Then when you save or load, you can easily read and write the grid using ds_list_read(), ds_grid_read() and ds_list_write(), ds_grid_write(). There are other caveats you may run across, but that's the simplest version of it.

In my current project I'm only dealing with treasure chests so far, and so I've done something similar. But at game start I initialize the contents of all treasure chests in the game and what they contain into a single grid, and then at run-time I'm just updating those quantities when you open them. The big difference is that I initialize all the information in a script at game start instead of placing stuff in the room editor and then reading it into a grid later. You could something similar to track your chests, and what bosses have been fought.
 

rawket

Member
As far as storing instances between rooms, this is how I did it once. It was convoluted and there are probably better ways.

1)
Initialize a grid. It could have cells like this....
room | object_index | x | y | etc

2)
Also, initialize a list. The list is simply a list of rooms visited.

3)
Parent all your objects that need to be stored to something like "par_gamestate_object"


Then, at runtime, you'll do the following...

1)
When you enter a room, check the list. If you've never been here before, add it to the list.

2)
When you exit a room, loop through all the instances of par_gamestate_object. Save their data to your grid... room,object_index,x,y,etc.

3)
When you enter a room again, check the list. If you've been here before, destroy all instances of par_gamestate_object. For each row that matches the current room, create an instance of the object with your values you saved. Then remove those lines from the grid. (When you leave again, they'll be rewritten if they are still there)

Then when you save or load, you can easily read and write the grid using ds_list_read(), ds_grid_read() and ds_list_write(), ds_grid_write(). There are other caveats you may run across, but that's the simplest version of it.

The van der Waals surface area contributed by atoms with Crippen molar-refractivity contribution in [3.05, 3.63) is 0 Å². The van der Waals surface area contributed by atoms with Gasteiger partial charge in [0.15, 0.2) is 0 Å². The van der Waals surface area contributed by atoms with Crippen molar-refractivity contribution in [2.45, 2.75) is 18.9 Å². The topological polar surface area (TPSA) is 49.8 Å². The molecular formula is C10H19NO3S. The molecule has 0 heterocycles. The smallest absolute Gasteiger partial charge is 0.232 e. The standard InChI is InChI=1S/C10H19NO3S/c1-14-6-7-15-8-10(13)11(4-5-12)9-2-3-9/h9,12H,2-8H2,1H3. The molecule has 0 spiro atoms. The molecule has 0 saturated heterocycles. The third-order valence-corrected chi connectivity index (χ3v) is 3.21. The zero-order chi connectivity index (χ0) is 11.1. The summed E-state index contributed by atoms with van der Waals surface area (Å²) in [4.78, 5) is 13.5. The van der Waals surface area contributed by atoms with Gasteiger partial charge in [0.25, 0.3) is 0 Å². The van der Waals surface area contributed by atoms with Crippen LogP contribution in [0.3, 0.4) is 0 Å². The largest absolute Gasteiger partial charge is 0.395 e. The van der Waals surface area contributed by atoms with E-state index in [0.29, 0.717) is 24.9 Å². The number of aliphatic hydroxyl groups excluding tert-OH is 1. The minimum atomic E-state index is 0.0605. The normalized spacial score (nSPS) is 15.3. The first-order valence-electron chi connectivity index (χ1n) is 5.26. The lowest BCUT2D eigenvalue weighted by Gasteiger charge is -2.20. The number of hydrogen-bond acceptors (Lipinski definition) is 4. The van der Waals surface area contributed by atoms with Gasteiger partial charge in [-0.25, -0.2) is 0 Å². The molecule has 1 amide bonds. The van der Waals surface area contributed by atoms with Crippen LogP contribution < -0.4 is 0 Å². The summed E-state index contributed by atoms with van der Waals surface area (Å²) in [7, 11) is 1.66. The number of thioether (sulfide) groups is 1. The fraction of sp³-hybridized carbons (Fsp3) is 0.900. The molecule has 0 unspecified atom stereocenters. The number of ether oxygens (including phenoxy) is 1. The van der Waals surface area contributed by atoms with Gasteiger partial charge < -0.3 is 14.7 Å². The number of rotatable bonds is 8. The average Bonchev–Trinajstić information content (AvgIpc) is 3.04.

In my current project I'm only dealing with treasure chests so far, and so I've done something similar. But at game start I initialize the contents of all treasure chests in the game and what they contain into a single grid, and then at run-time I'm just updating those quantities when you open them. The big difference is that I initialize all the information in a script at game start instead of placing stuff in the room editor and then reading it into a grid later. You could something similar to track your chests, and what bosses have been fought.
So I understand how to use the grids. What I don't understand is, how do I have something like a chests extra value being open or closed, and a door, being broken or whole. Even worse is I have some objects that reference other objects by their ID as part of their creation code in the room editor. If I destroy and recreate objects at the beginning of each room, how ill I account for that? Idk how much this making sense I do better explaining through showing an example
 

Nidoking

Member
All of those things you mentioned would be stored in the grid. Chest open or closed? It's a variable; store it in the grid. Door broken? Store it in the grid. Instance IDs of other instances? Well, those you'd have to determine afresh each time. Really, you're probably better off just making the rooms persistent at this point, because you can't possibly be saving much memory trying to do this.
 

rawket

Member
All of those things you mentioned would be stored in the grid. Chest open or closed? It's a variable; store it in the grid. Door broken? Store it in the grid. Instance IDs of other instances? Well, those you'd have to determine afresh each time. Really, you're probably better off just making the rooms persistent at this point, because you can't possibly be saving much memory trying to do this.
Ok so I guess what I'd have is like any object in that array instead of having true/false, i should have it like just sate = "value"? then How do I create those objects with those values? because doing - with instance_create(obj_object){state = grid[x,y]} - that won't change that value will it? because that object won't have the grid. Or can I do instance_create(obj_object).state = grid[x,y]?

Side note IDK how to put the code in those little boxes on here to make it clearer
 

rawket

Member
Ok so I guess what I'd have is like any object in that array instead of having true/false, i should have it like just sate = "value"? then How do I create those objects with those values? because doing - with instance_create(obj_object){state = grid[x,y]} - that won't change that value will it? because that object won't have the grid. Or can I do instance_create(obj_object).state = grid[x,y]?

Side note IDK how to put the code in those little boxes on here to make it clearer
Wait no! ds grids aren't exclusive to the object that created them are they? That's how I can make new instances using a grid ok NOW I think I get it.